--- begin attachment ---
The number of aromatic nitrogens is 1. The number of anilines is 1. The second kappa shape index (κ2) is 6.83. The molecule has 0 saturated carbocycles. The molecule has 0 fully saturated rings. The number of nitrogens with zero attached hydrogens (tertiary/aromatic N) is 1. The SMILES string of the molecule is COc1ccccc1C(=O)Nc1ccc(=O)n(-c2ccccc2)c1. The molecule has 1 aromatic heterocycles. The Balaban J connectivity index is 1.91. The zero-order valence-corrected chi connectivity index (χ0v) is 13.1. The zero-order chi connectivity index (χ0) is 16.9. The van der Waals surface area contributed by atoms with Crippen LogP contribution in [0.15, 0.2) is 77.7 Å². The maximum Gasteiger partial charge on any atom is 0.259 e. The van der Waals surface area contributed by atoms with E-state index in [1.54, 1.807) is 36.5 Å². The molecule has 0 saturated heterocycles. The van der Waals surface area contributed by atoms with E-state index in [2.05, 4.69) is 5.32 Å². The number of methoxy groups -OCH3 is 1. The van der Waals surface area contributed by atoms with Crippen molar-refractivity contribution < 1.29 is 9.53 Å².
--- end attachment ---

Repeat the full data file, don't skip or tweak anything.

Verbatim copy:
The number of aromatic nitrogens is 1. The number of anilines is 1. The second kappa shape index (κ2) is 6.83. The molecule has 0 saturated carbocycles. The molecule has 0 fully saturated rings. The number of nitrogens with zero attached hydrogens (tertiary/aromatic N) is 1. The SMILES string of the molecule is COc1ccccc1C(=O)Nc1ccc(=O)n(-c2ccccc2)c1. The molecule has 1 aromatic heterocycles. The Balaban J connectivity index is 1.91. The zero-order valence-corrected chi connectivity index (χ0v) is 13.1. The zero-order chi connectivity index (χ0) is 16.9. The van der Waals surface area contributed by atoms with Crippen LogP contribution in [0.15, 0.2) is 77.7 Å². The maximum Gasteiger partial charge on any atom is 0.259 e. The van der Waals surface area contributed by atoms with E-state index in [1.54, 1.807) is 36.5 Å². The molecule has 0 saturated heterocycles. The van der Waals surface area contributed by atoms with E-state index in [2.05, 4.69) is 5.32 Å². The number of methoxy groups -OCH3 is 1. The van der Waals surface area contributed by atoms with Crippen molar-refractivity contribution < 1.29 is 9.53 Å².